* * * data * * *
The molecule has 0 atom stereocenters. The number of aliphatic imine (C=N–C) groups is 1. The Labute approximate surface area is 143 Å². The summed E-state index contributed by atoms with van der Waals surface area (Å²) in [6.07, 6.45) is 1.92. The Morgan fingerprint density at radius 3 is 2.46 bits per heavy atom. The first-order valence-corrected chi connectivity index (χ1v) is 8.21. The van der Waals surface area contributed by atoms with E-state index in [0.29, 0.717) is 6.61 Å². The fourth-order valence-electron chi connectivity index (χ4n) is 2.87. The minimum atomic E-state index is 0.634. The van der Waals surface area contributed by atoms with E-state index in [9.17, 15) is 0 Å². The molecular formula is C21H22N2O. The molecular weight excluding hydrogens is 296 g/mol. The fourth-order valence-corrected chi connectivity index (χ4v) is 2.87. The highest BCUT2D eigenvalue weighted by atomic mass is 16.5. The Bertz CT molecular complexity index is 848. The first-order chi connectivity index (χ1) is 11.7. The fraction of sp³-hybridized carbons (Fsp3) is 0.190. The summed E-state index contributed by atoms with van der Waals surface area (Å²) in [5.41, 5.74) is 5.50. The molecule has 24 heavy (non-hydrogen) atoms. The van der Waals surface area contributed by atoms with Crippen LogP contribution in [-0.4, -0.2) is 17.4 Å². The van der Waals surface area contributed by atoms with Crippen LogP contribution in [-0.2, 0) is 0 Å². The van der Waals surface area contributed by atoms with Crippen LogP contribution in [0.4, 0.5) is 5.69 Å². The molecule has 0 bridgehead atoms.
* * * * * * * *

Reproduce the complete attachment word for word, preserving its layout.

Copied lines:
The molecule has 0 atom stereocenters. The number of aliphatic imine (C=N–C) groups is 1. The Labute approximate surface area is 143 Å². The summed E-state index contributed by atoms with van der Waals surface area (Å²) in [6.07, 6.45) is 1.92. The Morgan fingerprint density at radius 3 is 2.46 bits per heavy atom. The first-order valence-corrected chi connectivity index (χ1v) is 8.21. The van der Waals surface area contributed by atoms with E-state index in [0.29, 0.717) is 6.61 Å². The fourth-order valence-electron chi connectivity index (χ4n) is 2.87. The minimum atomic E-state index is 0.634. The van der Waals surface area contributed by atoms with E-state index in [9.17, 15) is 0 Å². The molecular formula is C21H22N2O. The molecular weight excluding hydrogens is 296 g/mol. The fourth-order valence-corrected chi connectivity index (χ4v) is 2.87. The highest BCUT2D eigenvalue weighted by atomic mass is 16.5. The Bertz CT molecular complexity index is 848. The first-order chi connectivity index (χ1) is 11.7. The fraction of sp³-hybridized carbons (Fsp3) is 0.190. The summed E-state index contributed by atoms with van der Waals surface area (Å²) in [5.41, 5.74) is 5.50. The molecule has 24 heavy (non-hydrogen) atoms. The van der Waals surface area contributed by atoms with Crippen LogP contribution in [-0.4, -0.2) is 17.4 Å². The van der Waals surface area contributed by atoms with Crippen LogP contribution in [-0.2, 0) is 0 Å². The van der Waals surface area contributed by atoms with Crippen LogP contribution in [0.4, 0.5) is 5.69 Å². The molecule has 0 bridgehead atoms.